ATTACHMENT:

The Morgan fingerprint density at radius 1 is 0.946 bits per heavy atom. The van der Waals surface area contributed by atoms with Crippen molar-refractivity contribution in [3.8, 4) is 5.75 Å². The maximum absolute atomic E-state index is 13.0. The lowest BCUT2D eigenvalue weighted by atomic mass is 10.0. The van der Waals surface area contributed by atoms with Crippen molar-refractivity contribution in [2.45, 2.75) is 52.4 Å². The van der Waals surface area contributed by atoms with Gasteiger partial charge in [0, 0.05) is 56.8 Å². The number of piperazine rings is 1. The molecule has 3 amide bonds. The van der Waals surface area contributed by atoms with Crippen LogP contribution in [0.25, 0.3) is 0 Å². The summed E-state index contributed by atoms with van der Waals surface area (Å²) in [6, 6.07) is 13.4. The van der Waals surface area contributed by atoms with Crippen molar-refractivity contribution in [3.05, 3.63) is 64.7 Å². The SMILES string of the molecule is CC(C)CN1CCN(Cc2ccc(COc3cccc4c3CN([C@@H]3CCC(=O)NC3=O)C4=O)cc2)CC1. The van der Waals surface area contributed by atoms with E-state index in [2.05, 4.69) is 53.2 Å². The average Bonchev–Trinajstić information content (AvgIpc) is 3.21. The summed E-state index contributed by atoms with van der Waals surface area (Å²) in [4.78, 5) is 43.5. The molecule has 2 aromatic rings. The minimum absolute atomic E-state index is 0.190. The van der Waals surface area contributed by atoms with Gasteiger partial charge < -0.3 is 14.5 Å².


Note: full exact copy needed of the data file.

The Morgan fingerprint density at radius 1 is 0.946 bits per heavy atom. The van der Waals surface area contributed by atoms with Crippen molar-refractivity contribution in [3.8, 4) is 5.75 Å². The maximum absolute atomic E-state index is 13.0. The lowest BCUT2D eigenvalue weighted by atomic mass is 10.0. The van der Waals surface area contributed by atoms with Crippen molar-refractivity contribution in [2.45, 2.75) is 52.4 Å². The van der Waals surface area contributed by atoms with Gasteiger partial charge in [0, 0.05) is 56.8 Å². The number of piperazine rings is 1. The molecule has 3 amide bonds. The van der Waals surface area contributed by atoms with Crippen LogP contribution in [0.25, 0.3) is 0 Å². The summed E-state index contributed by atoms with van der Waals surface area (Å²) in [6, 6.07) is 13.4. The van der Waals surface area contributed by atoms with Crippen molar-refractivity contribution in [3.05, 3.63) is 64.7 Å². The SMILES string of the molecule is CC(C)CN1CCN(Cc2ccc(COc3cccc4c3CN([C@@H]3CCC(=O)NC3=O)C4=O)cc2)CC1. The van der Waals surface area contributed by atoms with E-state index in [2.05, 4.69) is 53.2 Å². The average Bonchev–Trinajstić information content (AvgIpc) is 3.21. The summed E-state index contributed by atoms with van der Waals surface area (Å²) in [4.78, 5) is 43.5. The molecule has 2 aromatic rings. The minimum absolute atomic E-state index is 0.190. The van der Waals surface area contributed by atoms with Gasteiger partial charge < -0.3 is 14.5 Å².